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Managing an Analytical Core Facility at a Non-Profit Research Organization

Best practices for laboratory managers in a dynamic environment

Keith Levine, PhD

Keith Levine, PhD, is vice president of RTI International’s Analytical Sciences Division. He has held several technical and administrative roles over his 25-year professional career and has more than 80...

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Reshan Fernando, PhD

Reshan Fernando, PhD, is a senior research chemist in the Analytical Sciences Division at RTI International. In this capacity, he is responsible for personnel and fiscal management of more than...

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Lisa Greene, MS

Lisa Greene, MS, has more than 37 years of broad-based experience in management of accredited laboratories. She manages a team engaged in proficiency testing, analytical method development, and characterization of...

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Leading an analytical core laboratory function embedded within a multidisciplinary, mission-driven contract research organization presents a combination of challenges and opportunities unique to this environment. Best laboratory management practices stress operational agility and the ability to rapidly pivot in response to the sometimes-conflicting demands of the business model. Here are a few recommended best practices to help laboratory managers and their teams thrive in this environment.

Bifrucated business model

Funding and support for analytical core laboratories in this environment come from submitting competitive research proposals to governmental, nongovernmental, and commercial clients or sponsors. Funded projects can be investigator-initiated (e.g., grants, cooperative agreements) or in response to specific requests for proposals (e.g., research contracts or rate schedules for on-demand analytical services). This business model requires that laboratory managers remain in constant contact with both internal stakeholders, including proposal leaders from other technical disciplines requiring analytical support, and external stakeholders, including potential clients and sponsors for proposals submitted directly to clients by the analytical laboratory.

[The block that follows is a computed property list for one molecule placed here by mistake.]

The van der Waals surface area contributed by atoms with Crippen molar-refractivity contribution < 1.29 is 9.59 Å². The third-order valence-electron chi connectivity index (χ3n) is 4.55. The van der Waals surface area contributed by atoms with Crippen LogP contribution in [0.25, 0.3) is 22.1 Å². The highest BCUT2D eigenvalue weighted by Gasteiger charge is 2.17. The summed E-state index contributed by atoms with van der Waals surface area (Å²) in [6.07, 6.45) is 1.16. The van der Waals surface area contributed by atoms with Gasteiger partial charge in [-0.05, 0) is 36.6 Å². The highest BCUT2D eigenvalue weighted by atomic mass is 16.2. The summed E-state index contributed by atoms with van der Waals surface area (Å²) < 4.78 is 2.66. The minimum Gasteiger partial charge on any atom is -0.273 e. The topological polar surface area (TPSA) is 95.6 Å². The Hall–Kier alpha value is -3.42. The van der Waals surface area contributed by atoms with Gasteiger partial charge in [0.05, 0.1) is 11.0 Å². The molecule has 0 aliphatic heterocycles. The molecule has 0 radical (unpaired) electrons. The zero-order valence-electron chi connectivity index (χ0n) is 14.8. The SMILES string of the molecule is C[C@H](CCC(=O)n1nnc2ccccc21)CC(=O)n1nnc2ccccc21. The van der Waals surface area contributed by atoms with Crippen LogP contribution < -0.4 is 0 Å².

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The successful core laboratory function requires seamlessly pivoting between providing analytical support for early research and development efforts and mature life cycle projects depending on which proposals are ultimately funded. The day-to-day workload can vary substantively, ranging from specialized, non-routine measurements to commoditized, high-throughput measurements.

Quality management systems and requirements can also vary and range from work that is subject to regulatory compliance by statute or contractual drivers to projects intended for informational purposes only. Specific accreditations or certifications may be required by statute or contract.

Agile operational practices

The analytical core laboratory facility should be designed to accommodate work scopes and throughputs that can change significantly on short notice or on an expedited schedule. To thrive in this dynamic environment, laboratory managers should consider implementing a hybrid approach to spacing. This model consolidates specialized instrumentation into dedicated facilities to optimize use, maintenance, and workflows. For example, establishing dedicated microscopy, chromatography, inorganic analysis, thermal analysis, and mass spectrometry instrumentation laboratories that are designed specifically (e.g., temperature, humidity, vibration control) to optimize measurements on these platforms minimizes downtime.